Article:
NMR reveals entropy redistribution: Bacterial proteins

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  • Published: May 1, 2017
  • Author: David Bradley
  • Channels: NMR Knowledge Base
thumbnail image: NMR reveals entropy redistribution: Bacterial proteins

Form over function

Credit: CDC The scientists conducted their experiments in Staphylococcus aureus, a common cause of skin, sinus and lung infections.

Research carried out at the of the METACyt Biomolecular NMR Laboratory at Indiana University Bloomington has revealed evidence that tiny changes in atomic movements in bacterial proteins can play a big role in how these microorganisms function and evolve.

According to senior author David Giedroc and his colleagues, allosteric communication between two ligand-binding sites in a protein is critical to biological regulation but exactly how it works is unclear. The new work, published recently in the journal Proceedings of the National Academy of Sciences takes science down a different route to home in on an explanation. The findings counter the conventional perspective that a protein's shape, or tertiary and quaternary structure are the most important factor in deriving function from form and suggest that there is another dimension at play in evolution and in protein behaviour within organisms.

"This study gives us a significant answer to the following question: How do different organisms evolve different functions with proteins whose structures all look essentially the same?" explains Giedroc, who is Lilly Chemistry Alumni Professor in the IU Bloomington College of Arts and Sciences' Department of Chemistry. "We've found evidence that atomic motions in proteins play a major role in impacting their function." Essentially, entropy is important to protein form and function.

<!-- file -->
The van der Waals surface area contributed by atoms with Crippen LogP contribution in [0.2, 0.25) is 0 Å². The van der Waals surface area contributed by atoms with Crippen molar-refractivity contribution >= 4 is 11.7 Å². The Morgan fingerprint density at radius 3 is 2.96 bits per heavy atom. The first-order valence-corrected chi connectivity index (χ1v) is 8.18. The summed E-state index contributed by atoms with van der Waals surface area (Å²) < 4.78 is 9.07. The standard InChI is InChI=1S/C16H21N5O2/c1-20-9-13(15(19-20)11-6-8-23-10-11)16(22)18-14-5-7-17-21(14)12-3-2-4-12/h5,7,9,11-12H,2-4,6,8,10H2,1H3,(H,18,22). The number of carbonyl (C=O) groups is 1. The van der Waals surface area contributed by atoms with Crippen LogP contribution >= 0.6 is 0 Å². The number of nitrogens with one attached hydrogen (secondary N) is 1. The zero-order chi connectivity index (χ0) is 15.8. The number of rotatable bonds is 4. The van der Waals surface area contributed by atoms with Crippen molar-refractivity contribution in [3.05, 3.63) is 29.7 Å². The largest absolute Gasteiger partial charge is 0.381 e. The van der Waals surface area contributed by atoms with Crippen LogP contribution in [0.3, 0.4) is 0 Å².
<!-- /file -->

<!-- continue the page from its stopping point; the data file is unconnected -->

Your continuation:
Entropic insight

"What we've shown is atomic-level motional disorder - or entropy - can impact gene transcription to affect the function of proteins in major ways, and that these motions can be 'tuned' evolutionarily," adds post-doctoral researcher Daiana Capdevila. "This may allow bacteria to rapidly evolve new ways to overcome medical treatment since atomic motions can be optimized for function more easily than a physical structure."

The ongoing battle between bacterial infection and modern medicine one of the important strategies constantly undergoing development is to "map" enemy territory. If biomedical science can extract the molecular structure of a protein involved in blocking immune system activity, for instance, it might be possible to develop new pharmaceuticals that stave off drug resistance. However, mapping protein territory often assumes that a protein's shape is fundamental to its function, and this new work suggests that this axiom if not completely fake news is at least in some ways an economy of the complete picture. In one particular sense, the concept of protein function and form often makes the simplifying approximation that a protein is essentially rigid, a point reinforced perhaps by X-ray crystallographic structural studies.